(Disclosure: The following represents my opinions only. I am not receiving any compensation for writing this article, nor does Hydra Capital have any business relationship with companies mentioned in this post. I am long TXP.TO)
Touchstone Exploration (TXP.TO, last at $0.90) was briefly halted yesterday afternoon as the company announced a financing led by Shore Capital out of London, where the company continues to focus its attention; presumably in light of the dearth of energy investors left in Canada these days. The financing was oversubscribed (US$11.6mm was raised versus an initial target of US$9.1 million) and closed before the Toronto market opened today. At a Canadian price of 68 cents, the financing came at a steep discount to yesterday’s pre-halt price of 96 cents, but when a stock goes as parabolic as TXP has, metrics like recent moving averages come into play when pricing a deal like this… c’est la vie. The important thing is that TXP has followed rule #1 of the capital markets from a broker’s point of view… i.e., “Take the Money” when it is available to you. By getting some cash in the door, TXP has ensured that it will be able to finance the drilling of the upcoming Chinook and Royston exploration wells without difficulty. When it comes to the markets (and exploration), anything can happen, and at this early stage of what’s looking to be a new chapter for TXP in Trinidad, it’s nice to see the company cashed up and on track for a period of continued activity in its 80%-owned Ortoire block. I suppose I could gripe about what a gift the financing was for the clients of Shore Capital, but it wouldn’t do much good and the actual difference in the share dilution incurred relative to, say, a financing at 80 cents, is about 2.5% (it’s the difference between issuing 22.5 million shares or 18.5 million shares on a 160 million share base), which is a non-factor in the grand scheme of things for me. In my mind, TXP has done exactly what it’s supposed to do by getting the money in the door at this stage, so my hat is off to Paul Baay, who I’ve yet to meet, but certainly hope to if he finds his way through Toronto any time. With the stock trading in London at the equivalent of 73 cents as I type this, it will be interesting to see what kind of buying shows up at prices 20 cents below yesterday’s pre-halt price (Note: after a trip to the dentist and coming back to my computer to finish this note, the stock is now at 90 cents on the TSX on 2.3 million shares, so I guess I got my answer).
I’ve been thinking a lot about this story and another presentation by the CEO in London (see below) did little to deter my view of the potential on the table. Touchstone has drilled into a Herrera turbidite fairway that is much thicker than TXP’s initial expectations at Cascadura-1 and arguably this sets up a “re-think” of the greater exploration picture for the overall Ortoire block. That’s a bigger discussion than is warranted given the early stage of the Cascadura discovery and the fact that there are two more drill-ready targets (Chinook (oil?) and Royston (gas?)), but my point is that there could be others as well, so the playing field is fairly wide open.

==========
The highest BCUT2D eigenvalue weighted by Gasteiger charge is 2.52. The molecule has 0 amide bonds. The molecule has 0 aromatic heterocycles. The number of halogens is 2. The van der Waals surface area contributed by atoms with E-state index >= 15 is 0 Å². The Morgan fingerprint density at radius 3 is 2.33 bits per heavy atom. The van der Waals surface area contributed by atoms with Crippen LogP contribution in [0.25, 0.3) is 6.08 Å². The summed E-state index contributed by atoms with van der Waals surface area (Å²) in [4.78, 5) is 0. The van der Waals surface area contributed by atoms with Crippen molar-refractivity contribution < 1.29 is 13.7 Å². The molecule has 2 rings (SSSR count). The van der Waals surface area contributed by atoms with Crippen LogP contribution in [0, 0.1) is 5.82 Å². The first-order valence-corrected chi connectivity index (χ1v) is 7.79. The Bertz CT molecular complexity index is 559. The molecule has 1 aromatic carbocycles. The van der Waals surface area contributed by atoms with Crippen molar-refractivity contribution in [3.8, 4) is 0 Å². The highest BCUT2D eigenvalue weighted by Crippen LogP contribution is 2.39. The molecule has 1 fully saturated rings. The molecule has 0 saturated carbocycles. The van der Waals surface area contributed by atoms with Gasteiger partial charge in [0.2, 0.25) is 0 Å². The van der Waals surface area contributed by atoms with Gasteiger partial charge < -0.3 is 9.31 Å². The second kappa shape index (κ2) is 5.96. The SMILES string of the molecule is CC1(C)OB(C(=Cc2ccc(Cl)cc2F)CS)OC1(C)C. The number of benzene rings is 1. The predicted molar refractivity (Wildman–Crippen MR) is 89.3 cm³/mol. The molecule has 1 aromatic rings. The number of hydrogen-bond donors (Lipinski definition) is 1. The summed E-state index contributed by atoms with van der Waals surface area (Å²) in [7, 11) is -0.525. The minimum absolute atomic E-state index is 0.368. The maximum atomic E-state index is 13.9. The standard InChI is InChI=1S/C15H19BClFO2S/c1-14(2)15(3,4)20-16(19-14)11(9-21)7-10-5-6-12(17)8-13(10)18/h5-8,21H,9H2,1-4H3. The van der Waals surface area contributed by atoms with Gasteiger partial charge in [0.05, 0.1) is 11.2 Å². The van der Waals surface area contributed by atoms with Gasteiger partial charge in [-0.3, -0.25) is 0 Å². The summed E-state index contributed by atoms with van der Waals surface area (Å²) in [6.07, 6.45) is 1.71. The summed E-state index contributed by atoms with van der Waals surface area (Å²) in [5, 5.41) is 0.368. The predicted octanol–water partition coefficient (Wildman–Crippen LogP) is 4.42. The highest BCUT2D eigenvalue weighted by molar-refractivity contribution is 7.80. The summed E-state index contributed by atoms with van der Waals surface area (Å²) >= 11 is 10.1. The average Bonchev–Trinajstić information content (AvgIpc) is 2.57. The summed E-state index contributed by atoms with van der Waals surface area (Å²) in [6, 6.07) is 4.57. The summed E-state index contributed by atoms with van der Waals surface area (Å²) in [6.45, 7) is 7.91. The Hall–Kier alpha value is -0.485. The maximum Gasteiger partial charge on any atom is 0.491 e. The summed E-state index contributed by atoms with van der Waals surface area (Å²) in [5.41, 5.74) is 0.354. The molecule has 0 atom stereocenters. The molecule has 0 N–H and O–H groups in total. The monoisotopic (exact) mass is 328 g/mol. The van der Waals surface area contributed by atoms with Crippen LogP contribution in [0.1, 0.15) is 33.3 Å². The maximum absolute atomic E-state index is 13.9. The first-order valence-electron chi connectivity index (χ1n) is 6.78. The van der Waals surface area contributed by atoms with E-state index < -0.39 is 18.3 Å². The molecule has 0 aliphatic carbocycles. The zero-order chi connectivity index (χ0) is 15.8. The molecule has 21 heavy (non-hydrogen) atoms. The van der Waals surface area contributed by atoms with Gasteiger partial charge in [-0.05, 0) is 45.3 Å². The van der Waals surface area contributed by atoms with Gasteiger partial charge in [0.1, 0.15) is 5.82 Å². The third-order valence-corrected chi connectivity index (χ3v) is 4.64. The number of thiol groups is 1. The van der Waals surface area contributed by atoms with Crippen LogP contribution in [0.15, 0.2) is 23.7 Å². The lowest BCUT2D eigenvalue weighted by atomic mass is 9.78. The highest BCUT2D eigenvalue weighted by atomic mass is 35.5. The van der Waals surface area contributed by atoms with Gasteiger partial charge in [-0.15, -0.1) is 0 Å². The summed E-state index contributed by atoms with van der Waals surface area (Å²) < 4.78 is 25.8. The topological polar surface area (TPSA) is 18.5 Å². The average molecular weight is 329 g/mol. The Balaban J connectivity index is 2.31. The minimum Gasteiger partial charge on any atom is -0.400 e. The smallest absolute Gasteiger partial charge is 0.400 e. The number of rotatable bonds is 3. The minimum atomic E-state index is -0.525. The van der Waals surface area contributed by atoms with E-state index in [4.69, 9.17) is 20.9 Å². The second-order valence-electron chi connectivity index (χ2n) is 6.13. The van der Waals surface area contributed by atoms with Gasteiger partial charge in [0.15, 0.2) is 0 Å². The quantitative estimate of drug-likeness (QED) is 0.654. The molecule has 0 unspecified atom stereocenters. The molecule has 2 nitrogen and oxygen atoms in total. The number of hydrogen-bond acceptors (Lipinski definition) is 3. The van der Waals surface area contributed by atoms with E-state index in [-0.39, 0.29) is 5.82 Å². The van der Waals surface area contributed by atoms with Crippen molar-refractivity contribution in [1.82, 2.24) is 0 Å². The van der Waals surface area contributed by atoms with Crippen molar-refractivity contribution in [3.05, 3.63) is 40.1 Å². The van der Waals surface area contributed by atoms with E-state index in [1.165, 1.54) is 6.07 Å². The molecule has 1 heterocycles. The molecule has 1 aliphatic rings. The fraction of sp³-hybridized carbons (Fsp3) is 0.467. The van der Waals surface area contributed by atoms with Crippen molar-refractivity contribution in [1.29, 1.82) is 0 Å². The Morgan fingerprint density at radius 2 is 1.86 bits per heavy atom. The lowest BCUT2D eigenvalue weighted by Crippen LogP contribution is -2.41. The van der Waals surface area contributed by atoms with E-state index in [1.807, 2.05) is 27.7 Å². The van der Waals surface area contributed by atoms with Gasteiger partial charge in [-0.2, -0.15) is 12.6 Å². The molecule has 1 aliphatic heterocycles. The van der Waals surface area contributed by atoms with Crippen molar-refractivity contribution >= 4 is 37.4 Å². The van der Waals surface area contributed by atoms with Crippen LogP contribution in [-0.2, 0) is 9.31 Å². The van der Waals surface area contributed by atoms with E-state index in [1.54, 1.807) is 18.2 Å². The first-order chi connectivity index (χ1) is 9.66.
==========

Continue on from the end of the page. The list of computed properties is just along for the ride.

Soon, TXP will be testing the upper interval of Herrera sands at the Cascadura-1 well with results expected in early March. Granted there is still some risk on the table here, but I’ve been trying to figure out what the goal line looks like in the meantime. The best thing I can come up with is a comparison to a company called Aventura Energy that discovered the Carapal Ridge field in a block that is directly adjacent to TXP’s Ortoire in Trinidad. Aventura was bought by BG in early 2004 for C$228 million. Aventura had a 65% interest in the Carapal Ridge discovery that tested at 62 mmcf/d of gas and 1,625 barrels of condensate from turbiditic sandstones very similar to what Touchstone is testing at Cascadura. Aventura’s net 2P reserves at the time of BG’s takeout offer were about 300 BCF, and the natural gas price in Trinidad was US$1.10/mcf then, versus about US$2.20/mcf today. I believe that Aventura’s discovery well had been on long term production test for about a year when BG made its move. I would argue that production costs really haven’t changed all that much since that time, and a big onshore conventional discovery (close to pipeline) is likely to have high margins; so if TXP can confirm the vertical extent of the discovery with this next well test, I think that something in the C$300-400+ million range could ultimately be on the table, particularly given the shortage of domestic onshore gas supplies in Trinidad. Now, I’ve been down this road of counting chickens before they’ve hatched before, but Mr. Baay points out in his presentation that the Royston target is (was?) actually the biggest target of the four that are being drilled in this program (Coho was the first, Cascadura is the second), so I’m still optimistic about the risk-reward balance. Show me a good test from the next zone at Cascadura-1 and I’ll be sleeping a little more soundly though; no doubt about that.
Touchstone should be wrapping up its build-up test in the lower zone at Cascadura any day now, and the market’s attention in the near term will be the flow rates from a 450-foot-thick zone that is directly above the one just tested. That result is expected to come in early March, which is not that far away, and I would assume that TXP will be making preparations to drill its next two prospects in the block in the meantime. All I can say is that it’s nice to see something in the energy sector working for a change… knock on wood.
And I just found this post-financing interview with Paul Baay. I haven’t even watched it yet…